The Olympus Tough TG-6 is relatively easy to use and intuitive to operate, while image quality is fair without being outstanding, and build quality is reassuringly substantial. Unless you need the few upgraded features, however, the previous TG-5 or Panasonic TS7 / FT7 would be a better option right now.
Internally stacked zoom lens
Raw shooting is a bonus
Video up to 4K resolution
Intuitive to use
Image quality and LCD display suffer in bright conditions
No eye-level viewfinder
Quality reduced at longer focal lengths
Small sensor at its heart
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The Essential Review
This is TechRadar’s review summary that gives you all the key information you need if you’re looking for quick buying advice in 30 seconds – our usual full, in-depth review follows.
The Olympus Tough TG-6 builds on the success of the TG-5, with a handful of small improvements to that camera's already capable spec sheet.
These include a better 3-inch LCD screen, with 1.04 million dots rather than 460k, as well as a new anti-reflective coating in front of the sensor. The new model also arrives with some fresh underwater shooting options, and the ability to use the 1cm close-focusing capability outside of the Underwater Macro setting (specifically in the program and aperture priority modes)
These new changes sit on top of a capable core that sees a 12MP sensor working with a lens equivalent to 25-100mm, with a maximum aperture of f/2-4.9. Raw shooting and 4K video are also on hand, while rugged credentials ensure the camera is waterproof to 15m (50ft), shockproof from 2.4m (7ft), crushproof to 100kgf (220lbf) and freezeproof to -10C.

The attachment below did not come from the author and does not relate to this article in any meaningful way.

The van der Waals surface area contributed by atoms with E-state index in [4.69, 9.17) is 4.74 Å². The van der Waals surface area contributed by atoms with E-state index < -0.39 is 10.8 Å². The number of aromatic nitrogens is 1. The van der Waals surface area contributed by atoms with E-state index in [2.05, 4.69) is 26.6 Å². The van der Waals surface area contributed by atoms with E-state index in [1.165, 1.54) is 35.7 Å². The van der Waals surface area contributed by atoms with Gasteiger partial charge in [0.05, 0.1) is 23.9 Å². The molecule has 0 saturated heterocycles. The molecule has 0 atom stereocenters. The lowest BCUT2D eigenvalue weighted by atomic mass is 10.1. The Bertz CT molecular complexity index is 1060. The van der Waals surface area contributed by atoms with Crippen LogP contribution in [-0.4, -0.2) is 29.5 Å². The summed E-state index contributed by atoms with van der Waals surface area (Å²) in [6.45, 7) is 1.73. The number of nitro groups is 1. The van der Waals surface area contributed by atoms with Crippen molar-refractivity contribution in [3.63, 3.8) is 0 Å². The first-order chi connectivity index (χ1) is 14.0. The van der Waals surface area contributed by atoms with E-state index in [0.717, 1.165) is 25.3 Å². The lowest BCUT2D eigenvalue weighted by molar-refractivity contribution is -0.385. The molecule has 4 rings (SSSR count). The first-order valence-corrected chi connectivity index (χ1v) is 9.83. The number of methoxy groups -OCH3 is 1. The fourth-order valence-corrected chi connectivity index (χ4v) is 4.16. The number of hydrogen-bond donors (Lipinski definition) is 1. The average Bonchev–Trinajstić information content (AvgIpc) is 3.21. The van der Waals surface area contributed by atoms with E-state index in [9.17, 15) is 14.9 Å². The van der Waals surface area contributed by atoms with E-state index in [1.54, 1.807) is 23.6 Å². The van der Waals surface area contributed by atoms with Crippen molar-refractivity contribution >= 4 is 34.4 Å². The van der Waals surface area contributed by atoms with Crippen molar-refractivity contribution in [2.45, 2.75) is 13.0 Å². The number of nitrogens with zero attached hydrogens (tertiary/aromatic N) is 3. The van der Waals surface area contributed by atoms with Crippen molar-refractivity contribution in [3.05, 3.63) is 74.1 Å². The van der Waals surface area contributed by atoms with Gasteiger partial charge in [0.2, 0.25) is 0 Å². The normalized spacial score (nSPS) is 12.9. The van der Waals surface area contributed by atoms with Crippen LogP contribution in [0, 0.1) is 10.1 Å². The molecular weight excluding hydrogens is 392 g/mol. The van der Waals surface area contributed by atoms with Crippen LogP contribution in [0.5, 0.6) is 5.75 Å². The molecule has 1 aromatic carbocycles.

The body comes in black and red finishes, with an attractive industrial design and large buttons to make it convenient to operate under the waves and on land. The double-catch mechanisms on the doors to the battery/memory card compartment and ports protect the insides from any dust or water incursion, although they're a little small and fiddly.
Focusing is nice and snappy and the LCD screen has fair visibility in bright light, with easy menu navigation. It's not a touchscreen, but then this isn't something we expect to see on underwater cameras.
Image quality is reasonable for a camera with a 1/2.3-inch sensor, although overexposure and blown highlights can be seen in some images, and there's a loss of detail at the telephoto end of the lens. Colors are nice and rich, though, and the inclusion of raw shooting gives you the option to fine-tune your images later.
The Olympus Tough series arguably started the rugged camera trend in earnest, and the TG-6 certainly feels like one of the better options out there, even if innovation has slowed somewhat. Now that the TG-6 has been on the market for a little while, prices have dropped, making it one of the best cheap cameras you can pick up right now, and its tough credentials also make it a good option for adventurers as one of the best travel cameras.
Who’s it for and should I buy it?